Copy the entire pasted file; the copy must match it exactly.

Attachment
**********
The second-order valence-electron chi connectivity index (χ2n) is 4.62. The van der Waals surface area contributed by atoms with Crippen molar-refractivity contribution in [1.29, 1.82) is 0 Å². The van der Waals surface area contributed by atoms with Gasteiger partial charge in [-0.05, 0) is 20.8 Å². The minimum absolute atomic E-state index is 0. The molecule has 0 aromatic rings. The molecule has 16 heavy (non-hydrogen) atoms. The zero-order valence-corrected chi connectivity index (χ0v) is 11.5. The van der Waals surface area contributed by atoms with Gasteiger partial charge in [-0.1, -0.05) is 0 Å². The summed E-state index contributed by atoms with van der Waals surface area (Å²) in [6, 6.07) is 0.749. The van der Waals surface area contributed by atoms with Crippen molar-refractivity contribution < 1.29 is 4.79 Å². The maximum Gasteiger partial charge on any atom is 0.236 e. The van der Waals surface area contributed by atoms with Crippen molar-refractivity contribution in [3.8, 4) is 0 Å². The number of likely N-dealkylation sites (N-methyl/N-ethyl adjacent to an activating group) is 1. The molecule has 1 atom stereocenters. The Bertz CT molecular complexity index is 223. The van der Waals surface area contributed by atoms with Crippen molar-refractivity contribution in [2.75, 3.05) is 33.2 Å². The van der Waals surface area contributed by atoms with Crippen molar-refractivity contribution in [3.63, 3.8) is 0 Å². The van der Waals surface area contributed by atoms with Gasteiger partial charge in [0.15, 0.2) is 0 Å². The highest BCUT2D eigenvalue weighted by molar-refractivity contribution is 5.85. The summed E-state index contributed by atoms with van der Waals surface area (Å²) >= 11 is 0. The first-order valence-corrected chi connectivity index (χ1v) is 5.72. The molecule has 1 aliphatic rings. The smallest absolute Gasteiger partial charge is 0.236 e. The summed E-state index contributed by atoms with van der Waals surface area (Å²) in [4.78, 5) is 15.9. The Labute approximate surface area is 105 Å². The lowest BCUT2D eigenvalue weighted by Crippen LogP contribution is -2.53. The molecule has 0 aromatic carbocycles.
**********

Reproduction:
The second-order valence-electron chi connectivity index (χ2n) is 4.62. The van der Waals surface area contributed by atoms with Crippen molar-refractivity contribution in [1.29, 1.82) is 0 Å². The van der Waals surface area contributed by atoms with Gasteiger partial charge in [-0.05, 0) is 20.8 Å². The minimum absolute atomic E-state index is 0. The molecule has 0 aromatic rings. The molecule has 16 heavy (non-hydrogen) atoms. The zero-order valence-corrected chi connectivity index (χ0v) is 11.5. The van der Waals surface area contributed by atoms with Gasteiger partial charge in [-0.1, -0.05) is 0 Å². The summed E-state index contributed by atoms with van der Waals surface area (Å²) in [6, 6.07) is 0.749. The van der Waals surface area contributed by atoms with Crippen molar-refractivity contribution < 1.29 is 4.79 Å². The maximum Gasteiger partial charge on any atom is 0.236 e. The van der Waals surface area contributed by atoms with Crippen molar-refractivity contribution in [3.8, 4) is 0 Å². The number of likely N-dealkylation sites (N-methyl/N-ethyl adjacent to an activating group) is 1. The molecule has 1 atom stereocenters. The Bertz CT molecular complexity index is 223. The van der Waals surface area contributed by atoms with Crippen molar-refractivity contribution in [2.75, 3.05) is 33.2 Å². The van der Waals surface area contributed by atoms with Crippen molar-refractivity contribution in [3.63, 3.8) is 0 Å². The van der Waals surface area contributed by atoms with Gasteiger partial charge in [0.15, 0.2) is 0 Å². The highest BCUT2D eigenvalue weighted by molar-refractivity contribution is 5.85. The summed E-state index contributed by atoms with van der Waals surface area (Å²) >= 11 is 0. The first-order valence-corrected chi connectivity index (χ1v) is 5.72. The molecule has 1 aliphatic rings. The smallest absolute Gasteiger partial charge is 0.236 e. The summed E-state index contributed by atoms with van der Waals surface area (Å²) in [4.78, 5) is 15.9. The Labute approximate surface area is 105 Å². The lowest BCUT2D eigenvalue weighted by Crippen LogP contribution is -2.53. The molecule has 0 aromatic carbocycles.